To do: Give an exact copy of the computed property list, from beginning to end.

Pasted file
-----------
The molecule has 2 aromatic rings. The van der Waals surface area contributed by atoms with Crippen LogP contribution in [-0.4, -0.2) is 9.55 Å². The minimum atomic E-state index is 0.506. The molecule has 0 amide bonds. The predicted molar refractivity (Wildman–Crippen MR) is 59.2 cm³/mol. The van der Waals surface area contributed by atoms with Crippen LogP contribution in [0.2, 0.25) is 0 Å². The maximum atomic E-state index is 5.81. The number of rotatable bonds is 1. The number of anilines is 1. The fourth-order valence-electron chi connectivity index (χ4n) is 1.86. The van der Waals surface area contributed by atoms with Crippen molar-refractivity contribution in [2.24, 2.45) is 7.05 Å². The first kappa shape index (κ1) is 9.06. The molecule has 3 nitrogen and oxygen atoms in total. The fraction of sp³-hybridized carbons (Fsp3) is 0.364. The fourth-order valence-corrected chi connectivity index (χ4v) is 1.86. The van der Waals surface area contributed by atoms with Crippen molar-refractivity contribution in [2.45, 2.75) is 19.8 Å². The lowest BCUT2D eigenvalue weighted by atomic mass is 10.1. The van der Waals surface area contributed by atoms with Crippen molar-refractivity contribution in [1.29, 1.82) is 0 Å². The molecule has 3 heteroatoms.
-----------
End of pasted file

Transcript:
The molecule has 2 aromatic rings. The van der Waals surface area contributed by atoms with Crippen LogP contribution in [-0.4, -0.2) is 9.55 Å². The minimum atomic E-state index is 0.506. The molecule has 0 amide bonds. The predicted molar refractivity (Wildman–Crippen MR) is 59.2 cm³/mol. The van der Waals surface area contributed by atoms with Crippen LogP contribution in [0.2, 0.25) is 0 Å². The maximum atomic E-state index is 5.81. The number of rotatable bonds is 1. The number of anilines is 1. The fourth-order valence-electron chi connectivity index (χ4n) is 1.86. The van der Waals surface area contributed by atoms with Crippen molar-refractivity contribution in [2.24, 2.45) is 7.05 Å². The first kappa shape index (κ1) is 9.06. The molecule has 3 nitrogen and oxygen atoms in total. The fraction of sp³-hybridized carbons (Fsp3) is 0.364. The fourth-order valence-corrected chi connectivity index (χ4v) is 1.86. The van der Waals surface area contributed by atoms with Crippen molar-refractivity contribution in [2.45, 2.75) is 19.8 Å². The lowest BCUT2D eigenvalue weighted by atomic mass is 10.1. The van der Waals surface area contributed by atoms with Crippen molar-refractivity contribution in [1.29, 1.82) is 0 Å². The molecule has 3 heteroatoms.